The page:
Average pay for domestic workers in SA is below living wage.

Domestic workers’ earnings are falling below the living wage in SA. Their average earnings are recorded in the fourth annual SweepSouth report on pay and working conditions for domestic work across Africa.

The report, based on survey responses from 7,000 workers in the past year, shows that domestic workers — who are not on the SweepSouth platform — earned between R2,614 and R2,916 a month, which fell below the minimum wage increase as of March 1, 2021.

This year’s report was the first to be conducted across three countries — SA, Kenya and Nigeria. It found domestic workers who were not on the cleaning service platform, had experienced a decrease in their average earnings from 2020. These domestic workers earned between R2,614 and R2,916 a month, according to the report.

“This may be as a result of increased income pressure on employers, as well as lower paid domestic workers returning to work. While SweepSouth has advocated for an improvement in pay for domestic workers across the board, we have been met by the challenge of a slow economy and a lack of willingness and/or the ability to pay more. This has meant that attempts to raise minimum pricing have often led to a decrease in average earnings,” said the report.

Data from the report showed that 21% of domestic workers earned less than R1,500 a month while only 1% earned above R6,000 a month. The report suggested that increases in the minimum wage for domestic workers over the past few years had contributed to an upward momentum in earnings.

“Continued increases matched with better enforcement hold the potential for significant improvement in domestic worker earnings in the years to come.”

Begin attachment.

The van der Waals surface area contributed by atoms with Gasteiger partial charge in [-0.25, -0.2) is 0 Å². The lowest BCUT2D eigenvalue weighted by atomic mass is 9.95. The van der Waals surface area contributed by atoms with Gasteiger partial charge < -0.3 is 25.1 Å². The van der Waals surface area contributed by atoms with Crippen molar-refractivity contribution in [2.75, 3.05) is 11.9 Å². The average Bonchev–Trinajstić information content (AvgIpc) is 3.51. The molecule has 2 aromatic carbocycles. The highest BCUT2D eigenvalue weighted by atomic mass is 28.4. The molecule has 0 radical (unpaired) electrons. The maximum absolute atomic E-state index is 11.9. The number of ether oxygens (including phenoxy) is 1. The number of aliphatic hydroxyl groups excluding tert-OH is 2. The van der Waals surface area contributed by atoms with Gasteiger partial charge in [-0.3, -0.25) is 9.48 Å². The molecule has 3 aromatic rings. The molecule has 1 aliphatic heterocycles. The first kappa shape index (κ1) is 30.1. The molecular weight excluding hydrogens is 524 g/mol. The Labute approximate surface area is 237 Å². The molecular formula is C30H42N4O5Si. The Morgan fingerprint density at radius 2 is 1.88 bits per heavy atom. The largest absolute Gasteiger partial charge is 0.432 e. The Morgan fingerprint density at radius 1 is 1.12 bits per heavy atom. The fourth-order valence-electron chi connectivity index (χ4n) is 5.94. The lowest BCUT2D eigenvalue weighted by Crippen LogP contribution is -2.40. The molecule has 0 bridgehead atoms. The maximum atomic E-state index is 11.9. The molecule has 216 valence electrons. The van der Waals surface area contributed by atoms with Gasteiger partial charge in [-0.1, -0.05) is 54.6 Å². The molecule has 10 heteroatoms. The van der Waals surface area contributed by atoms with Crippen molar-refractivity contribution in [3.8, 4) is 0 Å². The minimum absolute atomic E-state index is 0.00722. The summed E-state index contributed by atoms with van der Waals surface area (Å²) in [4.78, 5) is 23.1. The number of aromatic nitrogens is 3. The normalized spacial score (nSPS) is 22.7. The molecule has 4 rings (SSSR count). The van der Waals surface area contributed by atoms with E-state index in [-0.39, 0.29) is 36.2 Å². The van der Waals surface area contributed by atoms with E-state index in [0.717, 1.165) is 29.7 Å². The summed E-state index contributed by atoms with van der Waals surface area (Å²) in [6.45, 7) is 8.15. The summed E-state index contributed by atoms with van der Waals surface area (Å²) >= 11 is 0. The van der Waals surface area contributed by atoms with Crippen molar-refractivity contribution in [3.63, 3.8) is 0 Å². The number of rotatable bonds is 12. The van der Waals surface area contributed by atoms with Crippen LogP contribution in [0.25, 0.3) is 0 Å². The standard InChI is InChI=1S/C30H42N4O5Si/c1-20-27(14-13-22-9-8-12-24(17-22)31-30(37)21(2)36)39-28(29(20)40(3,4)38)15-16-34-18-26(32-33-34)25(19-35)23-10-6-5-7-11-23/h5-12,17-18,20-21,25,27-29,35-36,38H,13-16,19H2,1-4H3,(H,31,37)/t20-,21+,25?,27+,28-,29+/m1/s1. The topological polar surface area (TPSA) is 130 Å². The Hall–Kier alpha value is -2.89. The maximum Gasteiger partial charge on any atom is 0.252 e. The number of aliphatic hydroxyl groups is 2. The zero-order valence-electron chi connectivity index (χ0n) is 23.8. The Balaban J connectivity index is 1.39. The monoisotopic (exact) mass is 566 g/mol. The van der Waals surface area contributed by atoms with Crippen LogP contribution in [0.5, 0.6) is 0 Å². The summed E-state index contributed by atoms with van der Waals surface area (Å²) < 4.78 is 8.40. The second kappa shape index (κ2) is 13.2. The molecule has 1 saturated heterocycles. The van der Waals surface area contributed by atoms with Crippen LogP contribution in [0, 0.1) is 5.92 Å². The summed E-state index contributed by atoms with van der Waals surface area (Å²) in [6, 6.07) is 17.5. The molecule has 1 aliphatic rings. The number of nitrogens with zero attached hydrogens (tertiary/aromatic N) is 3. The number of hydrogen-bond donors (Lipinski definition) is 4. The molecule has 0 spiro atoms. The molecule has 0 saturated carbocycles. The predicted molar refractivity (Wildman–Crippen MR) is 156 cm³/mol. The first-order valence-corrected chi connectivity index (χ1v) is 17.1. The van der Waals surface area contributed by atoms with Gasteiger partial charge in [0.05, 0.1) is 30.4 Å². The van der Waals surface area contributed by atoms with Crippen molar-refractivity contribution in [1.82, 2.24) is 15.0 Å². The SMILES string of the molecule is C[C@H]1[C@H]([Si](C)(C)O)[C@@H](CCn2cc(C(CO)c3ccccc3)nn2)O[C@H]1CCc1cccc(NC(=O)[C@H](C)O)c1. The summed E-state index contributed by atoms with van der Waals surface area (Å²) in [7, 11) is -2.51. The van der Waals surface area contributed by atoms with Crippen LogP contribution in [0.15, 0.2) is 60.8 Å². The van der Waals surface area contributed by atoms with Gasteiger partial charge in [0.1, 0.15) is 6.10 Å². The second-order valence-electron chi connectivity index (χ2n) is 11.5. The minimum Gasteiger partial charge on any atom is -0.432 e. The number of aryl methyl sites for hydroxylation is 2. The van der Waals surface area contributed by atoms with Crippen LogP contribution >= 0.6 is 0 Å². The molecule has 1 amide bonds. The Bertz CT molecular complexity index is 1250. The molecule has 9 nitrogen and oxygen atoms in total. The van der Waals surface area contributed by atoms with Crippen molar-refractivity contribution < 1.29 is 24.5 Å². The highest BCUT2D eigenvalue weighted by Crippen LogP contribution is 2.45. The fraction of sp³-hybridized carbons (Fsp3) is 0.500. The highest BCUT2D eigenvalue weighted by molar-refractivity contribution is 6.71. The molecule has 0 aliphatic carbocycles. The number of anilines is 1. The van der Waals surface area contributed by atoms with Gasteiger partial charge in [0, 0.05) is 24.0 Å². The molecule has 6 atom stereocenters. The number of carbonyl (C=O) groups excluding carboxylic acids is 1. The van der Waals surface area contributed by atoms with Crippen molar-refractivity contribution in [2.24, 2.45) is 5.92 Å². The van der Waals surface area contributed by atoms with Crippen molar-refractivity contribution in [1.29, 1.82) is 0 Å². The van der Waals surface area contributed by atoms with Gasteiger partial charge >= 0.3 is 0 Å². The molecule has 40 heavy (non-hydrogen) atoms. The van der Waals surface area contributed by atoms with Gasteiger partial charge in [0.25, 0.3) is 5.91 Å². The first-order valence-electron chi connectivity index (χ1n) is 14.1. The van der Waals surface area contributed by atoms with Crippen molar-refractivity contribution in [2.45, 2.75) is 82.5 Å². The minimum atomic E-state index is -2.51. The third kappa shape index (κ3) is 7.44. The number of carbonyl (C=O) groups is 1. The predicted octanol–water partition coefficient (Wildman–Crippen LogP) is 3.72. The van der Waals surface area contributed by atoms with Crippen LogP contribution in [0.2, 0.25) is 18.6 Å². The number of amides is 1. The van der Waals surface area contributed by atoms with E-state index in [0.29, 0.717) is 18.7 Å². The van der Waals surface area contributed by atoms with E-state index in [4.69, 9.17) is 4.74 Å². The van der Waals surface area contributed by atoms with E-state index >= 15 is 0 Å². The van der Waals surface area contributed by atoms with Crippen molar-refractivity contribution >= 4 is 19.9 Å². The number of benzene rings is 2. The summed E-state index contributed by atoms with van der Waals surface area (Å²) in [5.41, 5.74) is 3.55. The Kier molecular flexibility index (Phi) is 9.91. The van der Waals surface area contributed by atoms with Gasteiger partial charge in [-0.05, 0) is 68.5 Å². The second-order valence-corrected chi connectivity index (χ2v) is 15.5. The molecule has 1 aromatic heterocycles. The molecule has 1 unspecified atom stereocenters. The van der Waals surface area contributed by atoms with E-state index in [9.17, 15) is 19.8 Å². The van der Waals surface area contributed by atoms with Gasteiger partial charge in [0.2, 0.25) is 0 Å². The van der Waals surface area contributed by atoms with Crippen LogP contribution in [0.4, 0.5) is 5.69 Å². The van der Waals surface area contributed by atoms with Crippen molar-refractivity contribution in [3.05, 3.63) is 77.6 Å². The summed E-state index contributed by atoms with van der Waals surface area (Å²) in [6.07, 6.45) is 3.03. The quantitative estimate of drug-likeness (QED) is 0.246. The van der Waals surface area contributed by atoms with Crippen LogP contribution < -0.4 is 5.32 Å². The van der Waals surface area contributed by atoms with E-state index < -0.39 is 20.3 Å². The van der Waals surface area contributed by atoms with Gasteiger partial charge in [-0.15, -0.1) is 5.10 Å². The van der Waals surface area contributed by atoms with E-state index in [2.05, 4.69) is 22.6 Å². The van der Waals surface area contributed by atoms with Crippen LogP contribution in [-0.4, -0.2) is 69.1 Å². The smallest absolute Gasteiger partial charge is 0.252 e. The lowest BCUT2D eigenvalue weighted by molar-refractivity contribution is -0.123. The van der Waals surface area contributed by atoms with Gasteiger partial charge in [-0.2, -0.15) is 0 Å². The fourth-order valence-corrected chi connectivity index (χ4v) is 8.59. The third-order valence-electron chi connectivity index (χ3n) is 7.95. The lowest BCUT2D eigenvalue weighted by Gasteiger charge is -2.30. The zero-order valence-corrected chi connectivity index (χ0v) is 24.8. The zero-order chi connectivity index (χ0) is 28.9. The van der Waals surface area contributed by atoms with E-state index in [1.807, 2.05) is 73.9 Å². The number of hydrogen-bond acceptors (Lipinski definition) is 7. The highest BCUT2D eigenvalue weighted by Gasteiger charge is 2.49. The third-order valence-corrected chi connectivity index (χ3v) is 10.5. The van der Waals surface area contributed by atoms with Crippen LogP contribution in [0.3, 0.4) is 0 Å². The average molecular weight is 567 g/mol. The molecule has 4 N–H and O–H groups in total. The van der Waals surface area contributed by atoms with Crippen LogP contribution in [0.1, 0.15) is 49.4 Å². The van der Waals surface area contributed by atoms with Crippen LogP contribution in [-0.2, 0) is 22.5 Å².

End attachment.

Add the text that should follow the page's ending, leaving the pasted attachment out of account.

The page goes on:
Earnings for domestic workers in Gauteng were found to be 8% higher than in the Western Cape and 27% higher than the rest of SA.

“Most domestic workers have a single primary role, but the more primary roles they have, the greater their earnings,” said the report.

Childcare was found to be the most profitable domestic worker role. According to the group’s findings, almost one in five domestic workers in SA participated in a stokvel but less than one in 10 reported having any personal savings or pension.

“The low savings rate is worrisome as this leaves households vulnerable to any financial shocks. In SA, very few respondents reported having private medical aid or medical insurance and are therefore reliant upon government-provided healthcare for taking care of their physical and mental health, unless they can spare enough money in their budget to pay out of pocket for private healthcare,” the report said.

The report concluded that debt levels were concerning in all countries surveyed. SA nationals showed similar levels of indebtedness to Kenyan and Nigerian respondents. The report found more than half of South African respondents owed money to a shop or store, which indicated easy credit and predatory lending practices in SA.

“This is likely due to a reduced ability for foreigners to access credit in SA. Despite their high level of indebtedness, about one in four Nigerians felt that their repayment situation was ‘hopeless’, compared to almost half in SA and Kenya,” the report said.

According to the report, one in five respondents had their mental health negatively affected in the past year with the largest aggravator being unemployment.

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